An official website of the United States government.

This is not the current EPA website. To navigate to the current EPA website, please go to This website is historical material reflecting the EPA website as it existed on January 19, 2021. This website is no longer updated and links to external websites and some internal pages may not work. More information »

Sampling operations following biological incidents

Partners: New York City (NYC) Department of Health and Mental Hygiene (DOHMH) and NYC Transit 

Challenge: The ability to effectively identify and map contaminated areas following a large biological incident within a highly urbanized area in the U.S. (ongoing)

Resource: Technical assistance to evaluate the compatibility of current surface sampling options and analytical methods for Bacillus anthracis in an urban environmentSampling team

“The instant that a biological threat agent incident has been detected, incident commanders will depend on and expect accurate and reliable incident characterization to support informed public health decision making. EPA’s groundbreaking efforts in this regard will prove critical to New York City’s ability to determine the scale and scope of biological incidents rapidly and efficiently.” – NYC DOHMH Bioterrorism Surveillance Coordinator Joel Ackelsberg, MD, MPH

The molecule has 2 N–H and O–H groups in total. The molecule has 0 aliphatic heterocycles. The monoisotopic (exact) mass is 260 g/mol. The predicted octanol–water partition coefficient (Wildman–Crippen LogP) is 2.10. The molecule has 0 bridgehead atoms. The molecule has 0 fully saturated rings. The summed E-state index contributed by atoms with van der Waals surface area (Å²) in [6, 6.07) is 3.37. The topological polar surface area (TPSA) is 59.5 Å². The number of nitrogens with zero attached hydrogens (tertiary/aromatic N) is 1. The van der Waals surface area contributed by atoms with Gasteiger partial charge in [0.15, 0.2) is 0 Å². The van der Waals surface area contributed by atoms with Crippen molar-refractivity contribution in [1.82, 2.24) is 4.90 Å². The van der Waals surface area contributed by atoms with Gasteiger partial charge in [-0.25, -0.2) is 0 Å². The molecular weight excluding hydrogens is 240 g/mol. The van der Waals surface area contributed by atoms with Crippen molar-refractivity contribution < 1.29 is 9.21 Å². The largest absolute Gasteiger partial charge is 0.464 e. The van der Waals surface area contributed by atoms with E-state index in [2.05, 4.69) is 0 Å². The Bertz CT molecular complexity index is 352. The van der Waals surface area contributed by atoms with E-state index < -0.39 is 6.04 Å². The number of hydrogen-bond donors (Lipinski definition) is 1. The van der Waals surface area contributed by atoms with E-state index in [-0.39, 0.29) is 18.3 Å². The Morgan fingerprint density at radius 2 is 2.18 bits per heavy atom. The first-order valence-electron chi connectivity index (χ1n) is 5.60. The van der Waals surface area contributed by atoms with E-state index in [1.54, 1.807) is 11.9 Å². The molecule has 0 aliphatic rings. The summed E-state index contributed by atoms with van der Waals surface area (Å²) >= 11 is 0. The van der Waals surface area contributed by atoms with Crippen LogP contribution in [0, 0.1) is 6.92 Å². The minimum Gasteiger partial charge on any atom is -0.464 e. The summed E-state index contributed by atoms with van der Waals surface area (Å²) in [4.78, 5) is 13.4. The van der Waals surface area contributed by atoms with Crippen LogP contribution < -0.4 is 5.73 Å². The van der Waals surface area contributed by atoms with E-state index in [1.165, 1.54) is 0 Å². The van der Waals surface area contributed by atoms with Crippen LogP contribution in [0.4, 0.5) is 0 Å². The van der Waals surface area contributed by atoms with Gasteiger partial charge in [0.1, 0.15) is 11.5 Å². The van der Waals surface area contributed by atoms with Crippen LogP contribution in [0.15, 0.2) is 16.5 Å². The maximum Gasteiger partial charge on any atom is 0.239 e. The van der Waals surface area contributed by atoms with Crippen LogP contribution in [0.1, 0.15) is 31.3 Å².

EPA researchers have worked collaboratively with NYC DOHMH and NYC Transit to answer key gaps in capabilities to conduct effective sampling operations following a large biological incident within a highly urbanized area. EPA researchers, in collaboration with these partners, evaluated the compatibility of current surface sampling options, when applied to urbanized outdoor or underground (subway) surfaces, with current analytical methods for Bacillus anthracis. EPA researchers and NYC DOHMHC have also worked collaboratively to determine the potential utility of “Native Air Sampling” approaches, and their compatibility with analysis methods.

Because of this federal-local partnership, NYC personnel actively participate in project update teleconference meetings and provide critical input into the project’s directions. In this way, NYC has access to research outcomes as they develop, and NYC has ensured that the project meets the city’s emergency response needs. Ultimately, the project has resulted in an enhanced ability to conduct sampling and analysis operations for a large urban area following a Bacillus anthracis contamination incident.